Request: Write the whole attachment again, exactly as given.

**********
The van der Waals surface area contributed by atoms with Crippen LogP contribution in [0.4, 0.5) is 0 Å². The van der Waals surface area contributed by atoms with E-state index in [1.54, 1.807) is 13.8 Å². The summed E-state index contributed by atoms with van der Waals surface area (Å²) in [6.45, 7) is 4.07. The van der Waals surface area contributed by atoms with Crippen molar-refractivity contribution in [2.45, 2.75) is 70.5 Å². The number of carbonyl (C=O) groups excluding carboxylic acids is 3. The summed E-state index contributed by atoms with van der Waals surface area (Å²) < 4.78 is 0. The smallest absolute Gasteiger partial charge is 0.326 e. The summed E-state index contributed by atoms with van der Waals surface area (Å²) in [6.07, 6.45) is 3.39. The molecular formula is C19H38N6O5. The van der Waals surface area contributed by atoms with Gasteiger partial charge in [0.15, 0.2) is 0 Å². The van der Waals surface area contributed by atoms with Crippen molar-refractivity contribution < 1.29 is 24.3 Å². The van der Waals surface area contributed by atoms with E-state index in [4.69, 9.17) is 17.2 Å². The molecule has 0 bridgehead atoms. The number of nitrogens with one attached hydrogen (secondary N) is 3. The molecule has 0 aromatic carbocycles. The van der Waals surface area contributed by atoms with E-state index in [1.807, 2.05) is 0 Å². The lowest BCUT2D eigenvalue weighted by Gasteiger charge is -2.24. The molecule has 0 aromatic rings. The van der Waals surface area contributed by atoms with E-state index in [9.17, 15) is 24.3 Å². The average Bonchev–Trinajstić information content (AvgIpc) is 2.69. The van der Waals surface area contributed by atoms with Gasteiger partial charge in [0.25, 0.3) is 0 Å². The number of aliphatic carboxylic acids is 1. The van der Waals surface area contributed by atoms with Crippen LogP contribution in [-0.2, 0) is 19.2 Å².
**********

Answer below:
The van der Waals surface area contributed by atoms with Crippen LogP contribution in [0.4, 0.5) is 0 Å². The van der Waals surface area contributed by atoms with E-state index in [1.54, 1.807) is 13.8 Å². The summed E-state index contributed by atoms with van der Waals surface area (Å²) in [6.45, 7) is 4.07. The van der Waals surface area contributed by atoms with Crippen molar-refractivity contribution in [2.45, 2.75) is 70.5 Å². The number of carbonyl (C=O) groups excluding carboxylic acids is 3. The summed E-state index contributed by atoms with van der Waals surface area (Å²) < 4.78 is 0. The smallest absolute Gasteiger partial charge is 0.326 e. The summed E-state index contributed by atoms with van der Waals surface area (Å²) in [6.07, 6.45) is 3.39. The molecular formula is C19H38N6O5. The van der Waals surface area contributed by atoms with Gasteiger partial charge in [0.15, 0.2) is 0 Å². The van der Waals surface area contributed by atoms with Crippen molar-refractivity contribution < 1.29 is 24.3 Å². The van der Waals surface area contributed by atoms with E-state index in [4.69, 9.17) is 17.2 Å². The molecule has 0 bridgehead atoms. The number of nitrogens with one attached hydrogen (secondary N) is 3. The molecule has 0 aromatic carbocycles. The van der Waals surface area contributed by atoms with E-state index in [1.807, 2.05) is 0 Å². The lowest BCUT2D eigenvalue weighted by Gasteiger charge is -2.24. The molecule has 0 aromatic rings. The van der Waals surface area contributed by atoms with E-state index in [9.17, 15) is 24.3 Å². The average Bonchev–Trinajstić information content (AvgIpc) is 2.69. The van der Waals surface area contributed by atoms with Gasteiger partial charge in [0.25, 0.3) is 0 Å². The number of aliphatic carboxylic acids is 1. The van der Waals surface area contributed by atoms with Crippen LogP contribution in [-0.2, 0) is 19.2 Å².